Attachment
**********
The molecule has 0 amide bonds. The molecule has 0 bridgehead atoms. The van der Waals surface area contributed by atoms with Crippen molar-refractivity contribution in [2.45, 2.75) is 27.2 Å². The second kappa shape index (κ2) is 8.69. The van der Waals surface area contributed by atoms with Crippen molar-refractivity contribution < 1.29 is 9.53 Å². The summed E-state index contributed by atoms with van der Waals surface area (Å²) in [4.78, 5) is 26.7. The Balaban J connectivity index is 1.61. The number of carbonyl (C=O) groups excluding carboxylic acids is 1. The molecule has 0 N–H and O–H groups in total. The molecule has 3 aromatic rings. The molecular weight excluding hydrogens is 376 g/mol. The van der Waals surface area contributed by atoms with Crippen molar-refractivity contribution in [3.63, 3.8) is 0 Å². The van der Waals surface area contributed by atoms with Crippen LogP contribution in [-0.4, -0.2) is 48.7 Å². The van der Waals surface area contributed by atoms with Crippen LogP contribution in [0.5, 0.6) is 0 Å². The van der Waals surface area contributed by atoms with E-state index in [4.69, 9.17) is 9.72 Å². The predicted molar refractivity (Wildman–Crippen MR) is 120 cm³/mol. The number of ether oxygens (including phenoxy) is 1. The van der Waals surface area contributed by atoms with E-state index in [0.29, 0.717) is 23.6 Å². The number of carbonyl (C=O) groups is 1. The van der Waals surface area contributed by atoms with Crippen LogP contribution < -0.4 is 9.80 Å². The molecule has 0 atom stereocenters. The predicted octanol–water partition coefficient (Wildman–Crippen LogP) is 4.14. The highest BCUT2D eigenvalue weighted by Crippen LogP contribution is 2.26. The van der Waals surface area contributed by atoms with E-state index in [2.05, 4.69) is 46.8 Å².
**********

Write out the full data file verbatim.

The molecule has 0 amide bonds. The molecule has 0 bridgehead atoms. The van der Waals surface area contributed by atoms with Crippen molar-refractivity contribution in [2.45, 2.75) is 27.2 Å². The second kappa shape index (κ2) is 8.69. The van der Waals surface area contributed by atoms with Crippen molar-refractivity contribution < 1.29 is 9.53 Å². The summed E-state index contributed by atoms with van der Waals surface area (Å²) in [4.78, 5) is 26.7. The Balaban J connectivity index is 1.61. The number of carbonyl (C=O) groups excluding carboxylic acids is 1. The molecule has 0 N–H and O–H groups in total. The molecule has 3 aromatic rings. The molecular weight excluding hydrogens is 376 g/mol. The van der Waals surface area contributed by atoms with Crippen molar-refractivity contribution in [3.63, 3.8) is 0 Å². The van der Waals surface area contributed by atoms with Crippen LogP contribution in [-0.4, -0.2) is 48.7 Å². The van der Waals surface area contributed by atoms with Crippen LogP contribution in [0.5, 0.6) is 0 Å². The van der Waals surface area contributed by atoms with E-state index in [4.69, 9.17) is 9.72 Å². The predicted molar refractivity (Wildman–Crippen MR) is 120 cm³/mol. The number of ether oxygens (including phenoxy) is 1. The van der Waals surface area contributed by atoms with E-state index in [0.29, 0.717) is 23.6 Å². The number of carbonyl (C=O) groups is 1. The van der Waals surface area contributed by atoms with Crippen LogP contribution < -0.4 is 9.80 Å². The molecule has 0 atom stereocenters. The predicted octanol–water partition coefficient (Wildman–Crippen LogP) is 4.14. The highest BCUT2D eigenvalue weighted by Crippen LogP contribution is 2.26. The van der Waals surface area contributed by atoms with E-state index in [2.05, 4.69) is 46.8 Å².